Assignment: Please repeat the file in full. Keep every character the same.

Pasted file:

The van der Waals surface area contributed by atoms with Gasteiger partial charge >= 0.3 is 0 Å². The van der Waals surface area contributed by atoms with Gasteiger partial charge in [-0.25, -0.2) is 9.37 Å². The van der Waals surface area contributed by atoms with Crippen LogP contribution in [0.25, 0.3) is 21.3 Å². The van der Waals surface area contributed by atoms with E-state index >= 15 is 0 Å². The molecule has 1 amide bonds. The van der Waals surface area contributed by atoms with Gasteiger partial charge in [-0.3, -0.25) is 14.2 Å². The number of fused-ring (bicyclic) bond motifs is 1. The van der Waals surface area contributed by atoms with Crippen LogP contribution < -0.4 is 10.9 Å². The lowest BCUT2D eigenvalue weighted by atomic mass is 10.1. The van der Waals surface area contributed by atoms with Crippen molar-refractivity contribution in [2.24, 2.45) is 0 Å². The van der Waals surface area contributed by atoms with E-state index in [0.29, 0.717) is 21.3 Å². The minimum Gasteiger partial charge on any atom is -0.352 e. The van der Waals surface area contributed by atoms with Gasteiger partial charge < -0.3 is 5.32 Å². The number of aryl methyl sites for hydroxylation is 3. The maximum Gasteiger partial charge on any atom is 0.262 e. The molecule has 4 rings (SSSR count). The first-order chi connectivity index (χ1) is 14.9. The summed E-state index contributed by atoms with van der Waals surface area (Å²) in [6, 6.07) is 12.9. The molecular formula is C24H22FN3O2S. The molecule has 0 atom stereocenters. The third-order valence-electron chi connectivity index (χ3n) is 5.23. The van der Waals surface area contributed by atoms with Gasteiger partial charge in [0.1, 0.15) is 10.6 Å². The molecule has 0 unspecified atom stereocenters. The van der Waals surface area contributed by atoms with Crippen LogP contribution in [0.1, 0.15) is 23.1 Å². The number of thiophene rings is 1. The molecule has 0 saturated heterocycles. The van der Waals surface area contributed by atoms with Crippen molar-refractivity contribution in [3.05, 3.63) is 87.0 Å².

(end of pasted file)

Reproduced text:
The van der Waals surface area contributed by atoms with Gasteiger partial charge >= 0.3 is 0 Å². The van der Waals surface area contributed by atoms with Gasteiger partial charge in [-0.25, -0.2) is 9.37 Å². The van der Waals surface area contributed by atoms with Crippen LogP contribution in [0.25, 0.3) is 21.3 Å². The van der Waals surface area contributed by atoms with E-state index >= 15 is 0 Å². The molecule has 1 amide bonds. The van der Waals surface area contributed by atoms with Gasteiger partial charge in [-0.3, -0.25) is 14.2 Å². The number of fused-ring (bicyclic) bond motifs is 1. The van der Waals surface area contributed by atoms with Crippen LogP contribution < -0.4 is 10.9 Å². The lowest BCUT2D eigenvalue weighted by atomic mass is 10.1. The van der Waals surface area contributed by atoms with Crippen molar-refractivity contribution in [2.24, 2.45) is 0 Å². The van der Waals surface area contributed by atoms with E-state index in [0.29, 0.717) is 21.3 Å². The minimum Gasteiger partial charge on any atom is -0.352 e. The van der Waals surface area contributed by atoms with Gasteiger partial charge < -0.3 is 5.32 Å². The number of aryl methyl sites for hydroxylation is 3. The maximum Gasteiger partial charge on any atom is 0.262 e. The molecule has 4 rings (SSSR count). The first-order chi connectivity index (χ1) is 14.9. The summed E-state index contributed by atoms with van der Waals surface area (Å²) in [6, 6.07) is 12.9. The molecular formula is C24H22FN3O2S. The molecule has 0 atom stereocenters. The third-order valence-electron chi connectivity index (χ3n) is 5.23. The van der Waals surface area contributed by atoms with Gasteiger partial charge in [0.1, 0.15) is 10.6 Å². The molecule has 0 unspecified atom stereocenters. The van der Waals surface area contributed by atoms with Crippen LogP contribution in [0.1, 0.15) is 23.1 Å². The number of thiophene rings is 1. The molecule has 0 saturated heterocycles. The van der Waals surface area contributed by atoms with Crippen molar-refractivity contribution in [3.05, 3.63) is 87.0 Å².